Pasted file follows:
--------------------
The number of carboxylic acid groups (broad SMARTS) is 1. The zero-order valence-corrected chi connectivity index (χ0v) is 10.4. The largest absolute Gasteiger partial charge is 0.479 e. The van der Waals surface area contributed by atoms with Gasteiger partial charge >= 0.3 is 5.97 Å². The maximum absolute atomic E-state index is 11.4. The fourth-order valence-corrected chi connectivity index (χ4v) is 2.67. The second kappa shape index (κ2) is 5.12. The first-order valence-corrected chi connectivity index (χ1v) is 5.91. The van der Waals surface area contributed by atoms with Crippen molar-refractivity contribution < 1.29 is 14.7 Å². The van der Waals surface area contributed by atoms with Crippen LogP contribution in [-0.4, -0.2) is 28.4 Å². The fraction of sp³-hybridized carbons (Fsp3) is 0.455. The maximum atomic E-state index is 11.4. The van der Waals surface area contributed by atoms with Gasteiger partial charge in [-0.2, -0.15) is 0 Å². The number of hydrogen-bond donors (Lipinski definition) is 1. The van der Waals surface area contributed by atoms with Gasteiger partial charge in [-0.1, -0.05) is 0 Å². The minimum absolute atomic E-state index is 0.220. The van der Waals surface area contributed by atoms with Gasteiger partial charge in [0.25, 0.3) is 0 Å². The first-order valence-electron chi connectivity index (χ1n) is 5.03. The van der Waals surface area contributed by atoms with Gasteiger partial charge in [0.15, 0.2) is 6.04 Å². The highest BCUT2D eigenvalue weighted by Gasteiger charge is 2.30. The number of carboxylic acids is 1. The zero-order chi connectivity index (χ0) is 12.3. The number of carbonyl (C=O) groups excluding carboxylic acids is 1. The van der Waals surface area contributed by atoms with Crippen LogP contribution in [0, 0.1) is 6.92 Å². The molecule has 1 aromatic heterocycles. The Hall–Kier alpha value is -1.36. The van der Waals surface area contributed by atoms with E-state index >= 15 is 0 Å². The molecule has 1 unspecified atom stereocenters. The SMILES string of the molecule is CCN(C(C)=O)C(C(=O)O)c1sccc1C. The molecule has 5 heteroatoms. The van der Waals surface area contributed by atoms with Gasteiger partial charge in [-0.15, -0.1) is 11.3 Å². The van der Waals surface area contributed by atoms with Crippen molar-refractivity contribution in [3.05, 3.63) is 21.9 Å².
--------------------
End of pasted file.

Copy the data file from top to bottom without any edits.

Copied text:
The number of carboxylic acid groups (broad SMARTS) is 1. The zero-order valence-corrected chi connectivity index (χ0v) is 10.4. The largest absolute Gasteiger partial charge is 0.479 e. The van der Waals surface area contributed by atoms with Gasteiger partial charge >= 0.3 is 5.97 Å². The maximum absolute atomic E-state index is 11.4. The fourth-order valence-corrected chi connectivity index (χ4v) is 2.67. The second kappa shape index (κ2) is 5.12. The first-order valence-corrected chi connectivity index (χ1v) is 5.91. The van der Waals surface area contributed by atoms with Crippen molar-refractivity contribution < 1.29 is 14.7 Å². The van der Waals surface area contributed by atoms with Crippen LogP contribution in [-0.4, -0.2) is 28.4 Å². The fraction of sp³-hybridized carbons (Fsp3) is 0.455. The maximum atomic E-state index is 11.4. The van der Waals surface area contributed by atoms with Gasteiger partial charge in [-0.2, -0.15) is 0 Å². The number of hydrogen-bond donors (Lipinski definition) is 1. The van der Waals surface area contributed by atoms with Gasteiger partial charge in [-0.1, -0.05) is 0 Å². The minimum absolute atomic E-state index is 0.220. The van der Waals surface area contributed by atoms with Gasteiger partial charge in [0.25, 0.3) is 0 Å². The first-order valence-electron chi connectivity index (χ1n) is 5.03. The van der Waals surface area contributed by atoms with Gasteiger partial charge in [0.15, 0.2) is 6.04 Å². The highest BCUT2D eigenvalue weighted by Gasteiger charge is 2.30. The number of carboxylic acids is 1. The zero-order chi connectivity index (χ0) is 12.3. The number of carbonyl (C=O) groups excluding carboxylic acids is 1. The van der Waals surface area contributed by atoms with Crippen LogP contribution in [0, 0.1) is 6.92 Å². The molecule has 1 aromatic heterocycles. The Hall–Kier alpha value is -1.36. The van der Waals surface area contributed by atoms with E-state index >= 15 is 0 Å². The molecule has 1 unspecified atom stereocenters. The SMILES string of the molecule is CCN(C(C)=O)C(C(=O)O)c1sccc1C. The molecule has 5 heteroatoms. The van der Waals surface area contributed by atoms with Gasteiger partial charge in [-0.15, -0.1) is 11.3 Å². The van der Waals surface area contributed by atoms with Crippen molar-refractivity contribution in [3.05, 3.63) is 21.9 Å².